He’ll give you three or four names, and German Shepherd will undoubtedly be among them!
German Shepherds with Rottweilers are an excellent choice and one of Rottie’s most common dog companions.
Also, while researching for this article, I discovered that the German Shepherd is the most common companion dog for Rottweilers.
They are, in fact, a fantastic company!
They are the best guard dogs and the most devoted dog breeds to their owners.
GSD is also ranked third among the smartest dog breeds.
This dog breed rose to prominence following the release of the film ‘Rin Tin Tin,’ which starred the German Shepherd breed as the main character.
There is so much variation in the German Shepherd that you will need to do your research to find a good match for your Rottie.
The Shepherd, on the other hand, is the ideal size among herding breeds. The GSD possesses all of the personality traits that would be compatible with a Rottie if ethical breeding and conscientious training were used.
When the genders are mixed, the pair works especially well together.
brave and daring
Males are more dominant than females; a male Rottie and a female GSD should get along well. Intelligent Active Work Oriented – Working lines that are extremely motivated
You may believe that Shepherds are too intense to be paired with Rotties. The Rottweiler, on the other hand, can provide stability for the GSD and encourage play in a breed that can be quite serious.
Furthermore, when German Shepherds herded, they would frequently work a perimeter with another dog. German Shepherds range in height from 22 to 26 inches at the shoulders and weigh between 55 and 95 pounds.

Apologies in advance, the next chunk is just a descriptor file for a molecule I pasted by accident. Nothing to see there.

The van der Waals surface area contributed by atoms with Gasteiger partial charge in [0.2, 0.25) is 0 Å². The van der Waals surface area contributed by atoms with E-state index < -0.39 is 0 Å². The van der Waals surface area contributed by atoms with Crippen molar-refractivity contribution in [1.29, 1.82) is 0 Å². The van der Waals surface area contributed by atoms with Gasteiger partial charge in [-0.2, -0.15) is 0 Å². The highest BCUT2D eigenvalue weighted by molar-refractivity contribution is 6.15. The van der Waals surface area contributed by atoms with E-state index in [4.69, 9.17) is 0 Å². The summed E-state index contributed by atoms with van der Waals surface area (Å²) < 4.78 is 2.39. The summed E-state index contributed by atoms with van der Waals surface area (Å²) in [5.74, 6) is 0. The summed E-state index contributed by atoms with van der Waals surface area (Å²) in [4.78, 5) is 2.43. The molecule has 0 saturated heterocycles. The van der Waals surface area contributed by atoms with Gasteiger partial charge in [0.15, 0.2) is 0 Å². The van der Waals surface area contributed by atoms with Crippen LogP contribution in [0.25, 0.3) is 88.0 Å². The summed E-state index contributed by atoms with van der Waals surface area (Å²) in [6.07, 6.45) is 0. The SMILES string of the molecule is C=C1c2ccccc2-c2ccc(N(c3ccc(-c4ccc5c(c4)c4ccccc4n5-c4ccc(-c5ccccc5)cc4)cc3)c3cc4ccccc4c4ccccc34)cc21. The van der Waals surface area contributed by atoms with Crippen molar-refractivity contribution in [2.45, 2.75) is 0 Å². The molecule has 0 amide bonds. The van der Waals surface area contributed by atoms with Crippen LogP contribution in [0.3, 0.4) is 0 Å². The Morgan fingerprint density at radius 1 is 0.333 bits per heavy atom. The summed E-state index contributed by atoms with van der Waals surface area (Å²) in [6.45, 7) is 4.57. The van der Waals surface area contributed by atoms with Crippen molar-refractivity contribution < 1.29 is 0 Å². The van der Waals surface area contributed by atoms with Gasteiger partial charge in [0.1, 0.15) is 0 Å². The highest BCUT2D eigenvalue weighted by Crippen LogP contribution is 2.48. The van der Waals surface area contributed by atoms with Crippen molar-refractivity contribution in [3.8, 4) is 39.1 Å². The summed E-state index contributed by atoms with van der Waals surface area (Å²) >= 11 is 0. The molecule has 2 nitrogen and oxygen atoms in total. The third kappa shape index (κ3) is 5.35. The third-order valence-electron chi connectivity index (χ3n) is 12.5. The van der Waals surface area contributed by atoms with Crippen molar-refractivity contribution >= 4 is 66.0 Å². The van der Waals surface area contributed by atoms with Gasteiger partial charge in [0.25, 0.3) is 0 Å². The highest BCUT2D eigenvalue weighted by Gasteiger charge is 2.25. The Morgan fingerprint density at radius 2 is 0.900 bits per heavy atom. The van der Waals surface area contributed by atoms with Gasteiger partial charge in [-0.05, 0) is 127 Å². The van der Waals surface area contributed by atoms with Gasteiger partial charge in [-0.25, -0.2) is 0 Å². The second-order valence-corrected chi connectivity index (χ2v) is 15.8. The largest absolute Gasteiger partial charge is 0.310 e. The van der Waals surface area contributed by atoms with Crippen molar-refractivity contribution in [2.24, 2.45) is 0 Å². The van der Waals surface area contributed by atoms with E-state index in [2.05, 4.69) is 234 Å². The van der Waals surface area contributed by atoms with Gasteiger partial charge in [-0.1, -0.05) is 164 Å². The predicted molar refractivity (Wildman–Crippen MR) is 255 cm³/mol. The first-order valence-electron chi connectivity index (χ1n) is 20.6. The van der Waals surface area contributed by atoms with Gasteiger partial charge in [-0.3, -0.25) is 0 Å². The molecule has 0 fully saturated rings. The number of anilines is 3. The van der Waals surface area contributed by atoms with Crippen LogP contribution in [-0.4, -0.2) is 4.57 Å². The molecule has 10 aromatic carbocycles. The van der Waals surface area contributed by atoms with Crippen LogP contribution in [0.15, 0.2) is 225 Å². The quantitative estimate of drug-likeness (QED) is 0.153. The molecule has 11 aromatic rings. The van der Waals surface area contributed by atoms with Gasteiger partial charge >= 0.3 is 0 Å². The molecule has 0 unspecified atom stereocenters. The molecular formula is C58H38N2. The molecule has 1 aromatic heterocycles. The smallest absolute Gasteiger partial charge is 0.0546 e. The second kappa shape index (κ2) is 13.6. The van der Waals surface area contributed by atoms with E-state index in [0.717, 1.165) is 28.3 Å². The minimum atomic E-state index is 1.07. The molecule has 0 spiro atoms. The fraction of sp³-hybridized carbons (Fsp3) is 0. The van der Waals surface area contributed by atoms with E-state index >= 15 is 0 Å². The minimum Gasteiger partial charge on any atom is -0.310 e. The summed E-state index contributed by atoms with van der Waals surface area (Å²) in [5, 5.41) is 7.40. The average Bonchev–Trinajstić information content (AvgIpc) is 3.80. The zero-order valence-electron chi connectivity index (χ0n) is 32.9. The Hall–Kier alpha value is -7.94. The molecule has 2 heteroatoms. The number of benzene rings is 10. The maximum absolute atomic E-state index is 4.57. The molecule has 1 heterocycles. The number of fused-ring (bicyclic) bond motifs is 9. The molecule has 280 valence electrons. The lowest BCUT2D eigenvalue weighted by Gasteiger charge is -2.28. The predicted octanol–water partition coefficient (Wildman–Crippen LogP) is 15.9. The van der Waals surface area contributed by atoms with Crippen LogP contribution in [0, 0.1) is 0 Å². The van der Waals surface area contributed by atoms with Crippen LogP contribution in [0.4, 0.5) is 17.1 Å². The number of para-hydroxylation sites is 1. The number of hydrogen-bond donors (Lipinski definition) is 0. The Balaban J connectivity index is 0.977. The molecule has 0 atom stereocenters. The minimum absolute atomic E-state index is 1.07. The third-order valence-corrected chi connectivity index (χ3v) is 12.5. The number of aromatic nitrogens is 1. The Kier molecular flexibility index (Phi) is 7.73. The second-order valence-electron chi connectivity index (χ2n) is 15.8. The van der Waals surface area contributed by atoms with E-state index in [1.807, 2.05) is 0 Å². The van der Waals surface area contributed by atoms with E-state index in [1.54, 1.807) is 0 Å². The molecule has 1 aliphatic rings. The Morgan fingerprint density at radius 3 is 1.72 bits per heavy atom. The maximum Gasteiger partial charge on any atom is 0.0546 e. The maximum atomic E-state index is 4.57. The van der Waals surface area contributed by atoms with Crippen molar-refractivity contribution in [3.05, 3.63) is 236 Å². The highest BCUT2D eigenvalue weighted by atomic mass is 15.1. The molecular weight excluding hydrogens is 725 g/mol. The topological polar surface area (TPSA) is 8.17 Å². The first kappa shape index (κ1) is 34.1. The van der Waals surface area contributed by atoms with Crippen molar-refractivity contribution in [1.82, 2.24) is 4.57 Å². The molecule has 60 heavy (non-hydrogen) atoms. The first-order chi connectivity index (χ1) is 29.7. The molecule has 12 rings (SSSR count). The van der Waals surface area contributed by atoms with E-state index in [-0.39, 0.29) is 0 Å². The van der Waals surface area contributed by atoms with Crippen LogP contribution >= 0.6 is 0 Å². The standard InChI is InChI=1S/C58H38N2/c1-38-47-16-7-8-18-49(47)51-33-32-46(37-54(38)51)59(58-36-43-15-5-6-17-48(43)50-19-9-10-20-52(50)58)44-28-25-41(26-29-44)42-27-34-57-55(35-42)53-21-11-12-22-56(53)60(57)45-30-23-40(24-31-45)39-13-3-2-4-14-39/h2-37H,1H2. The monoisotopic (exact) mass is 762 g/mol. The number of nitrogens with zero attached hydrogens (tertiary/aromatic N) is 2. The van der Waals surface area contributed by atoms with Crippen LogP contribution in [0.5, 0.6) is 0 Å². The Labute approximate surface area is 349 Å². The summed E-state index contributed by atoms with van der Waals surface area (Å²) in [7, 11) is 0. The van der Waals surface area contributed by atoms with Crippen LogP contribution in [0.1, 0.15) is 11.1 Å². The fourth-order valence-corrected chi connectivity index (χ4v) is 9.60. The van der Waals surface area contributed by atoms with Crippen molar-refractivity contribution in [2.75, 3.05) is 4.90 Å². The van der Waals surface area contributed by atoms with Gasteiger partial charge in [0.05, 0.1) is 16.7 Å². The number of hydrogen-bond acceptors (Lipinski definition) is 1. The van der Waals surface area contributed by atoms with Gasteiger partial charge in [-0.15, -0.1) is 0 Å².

Australian Shepherds are intelligent dog breeds that must be socialized and trained. Once trained, an Aussie is very good; it helps them with mental stimulation and makes them more obedient.
Aussies are active dogs who require plenty of exercise and playtime! They are ranked as one of the “20 Best Active Dog Breeds” and are usually fully energized.
Your Australian Shepard would enjoy long walks and runs, as well as playing with your Rottie. They are also adept at park games such as ‘Play & Fetch.’
“These are high energy dogs who need a purpose in their lives,” explains and warns the Australian Shepherd Club of America. However, if you own a Rottweiler, you are probably aware that the same is true for your dog. As a result, these two breeds can get along quite well and have long play sessions, which should eventually tire them out.
Both are protective of their family and territory, so they can be wary of strangers, humans, and dogs alike. As a result, regardless of their personality and eventual compatibility, poorly socialized Aussies and Rottweilers may face some difficulties in forming a relationship.
As a result, if you decide to adopt an Aussie, make sure you devote enough time and energy to their training while not neglecting your Rottweiler!
As it was “developed to work in packs, pulling light loads at moderate speeds across vast frozen expanses,” this northern beauty is quite resilient and social. They are known to be loyal and outgoing dogs, which can assist your Rottweiler in coming out of their shell.